Home Food DigiBites: You Say Broo-Shetta, We Say Broo-sketta – However You Say It,...

DigiBites: You Say Broo-Shetta, We Say Broo-sketta – However You Say It, It’s Delicious!

Epicurean Exchange

Lesson 1:  Bruschetta (pronounced “broo-sketta”, NOT “broo-shetta”). From the Italian ‘bruscare’ meaning “to roast over coals” this traditional garlic bread is made by rubbing the bread with whole garlic cloves, brushing with olive oil. Traditional bruschetta is never more than bread, tomatoes, garlic, basil, olive oil and salt.

Hail to the Chef

Lesson 2:  Burrata – a stretched mozzarella ball filled with more mozzarella and cream and tied with the traditional green twine – originates from the village of Andria in the state of Puglia, Italy. On our tour of Puglia, we visit the Famiglia Olanda Diary and Cheese Factory; watch burrata being made, and enjoy an incredible meal featuring this and other cheeses they produce. Historically, the outer cheese would age and become hard and the center would remain soft and creamy and could be enjoyed for longer periods of time by farmers and travelers. Locally, recommend Di Stefano Burrata Alla Panna brand. Available at Whole Foods and better markets and cheese shops.

Family heirlooms

Lesson 3:  Heirloom Tomatoes – choose and variety of colors and shapes – all have different levels of sweetness and acidity. Heirlooms are only now beginning to appear in our markets. Remember, our peak tomato season is mid-July – mid-October. If you select tomatoes that are still firm, let them ripen at home before serving.

Fresh Burrata Bruschetta with Heirloom Tomatoes, Sweet Basil and Olive Oil

8 ounces fresh burrata cheese (available in brine at better markets).

3 large, assorted, ripe heirloom tomatoes, seeded and cut into 1/2-inch chunks

4 tablespoons extra-virgin olive oil, divided

Kosher salt and freshly ground black pepper

12 fresh basil leaves; 12 leaves torn

4 slices Italian country (Acme Ciabatta, Pugliese, Batard) bread, cut on the bias at 3/4-inch thick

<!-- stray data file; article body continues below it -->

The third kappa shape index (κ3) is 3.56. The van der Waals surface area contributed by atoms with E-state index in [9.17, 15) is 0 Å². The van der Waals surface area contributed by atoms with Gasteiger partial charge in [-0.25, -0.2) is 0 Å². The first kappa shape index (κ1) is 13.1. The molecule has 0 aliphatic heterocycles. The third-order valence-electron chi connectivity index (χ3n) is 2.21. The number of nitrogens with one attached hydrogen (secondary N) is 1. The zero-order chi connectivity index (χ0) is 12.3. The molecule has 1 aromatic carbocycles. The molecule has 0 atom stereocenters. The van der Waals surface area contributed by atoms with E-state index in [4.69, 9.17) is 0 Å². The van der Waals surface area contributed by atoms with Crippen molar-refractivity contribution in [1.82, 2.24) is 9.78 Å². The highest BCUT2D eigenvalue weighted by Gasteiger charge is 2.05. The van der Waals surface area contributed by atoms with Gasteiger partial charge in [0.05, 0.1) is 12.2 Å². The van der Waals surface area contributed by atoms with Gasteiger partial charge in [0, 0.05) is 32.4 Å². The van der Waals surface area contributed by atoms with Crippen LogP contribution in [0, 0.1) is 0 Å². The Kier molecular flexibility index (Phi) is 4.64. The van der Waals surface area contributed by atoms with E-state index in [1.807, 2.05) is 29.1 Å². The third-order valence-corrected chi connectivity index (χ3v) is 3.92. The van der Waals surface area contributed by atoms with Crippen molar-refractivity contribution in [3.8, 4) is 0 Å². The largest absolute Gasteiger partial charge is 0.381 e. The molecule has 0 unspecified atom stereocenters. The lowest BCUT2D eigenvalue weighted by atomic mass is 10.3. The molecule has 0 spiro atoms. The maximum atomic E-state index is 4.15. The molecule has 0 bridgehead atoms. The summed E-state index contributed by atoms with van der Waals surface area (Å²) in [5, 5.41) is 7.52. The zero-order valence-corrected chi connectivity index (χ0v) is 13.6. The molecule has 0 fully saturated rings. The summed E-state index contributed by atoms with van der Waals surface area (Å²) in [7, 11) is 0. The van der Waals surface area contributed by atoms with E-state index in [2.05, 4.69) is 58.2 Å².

3 cloves fresh garlic

Finish with flake salt and a drizzle of high-quality, spicy extra-virgin olive oil

•  In a small bowl, combine the chopped tomatoes, 2 tablespoons of the olive oil, the chopped basil and season with kosher salt and freshly ground pepper to taste.  Let stand for 30 minutes.  Drain of excess juices.

•  Brush one side of the bread slices with extra-virgin olive oil and sprinkle with kosher salt.  Grill (or broil) the bread, olive oil-side down.  Brush the other side with oil and sprinkle with salt.  Grill until well-browned and marks are visible.  Rub one side with the fresh, raw garlic cloves.

Creamy Burrata Bomblet

•  Spread 1/4 of the burrata cheese on each slice of bread.  Liberally, top the cheese with the tomato mixture evenly on the bread, and top with basil leaves.

•  To finish, sprinkle with high-quality finishing salt and a drizzle of high quality, spicy extra-virgin olive oil.

–– Buon Appetito!

Serves 4

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  1. Being Italian I learned to make this at an early age. So much so that I was a hero at my sorority in college when my new sisters got hungry and we didn’t have much money to go out. I’d make up a couple of baking sheets of bruschetta and everyone would go to town. It was funny because I hadn’t seen a dear college friend for a long time after college and we got togther one day and the first thing she asked was if we could make ‘Italian Toast” again!

  2. We’re in Tahoe and made this tonight. Tasted really, really good with good steaks and a side of pasta. Doubled the portions because everyone is hungrier up here!

  3. I say chopped tomatoes and cheese on toast. And it is pretty good and easy to make even for us non cooking people.

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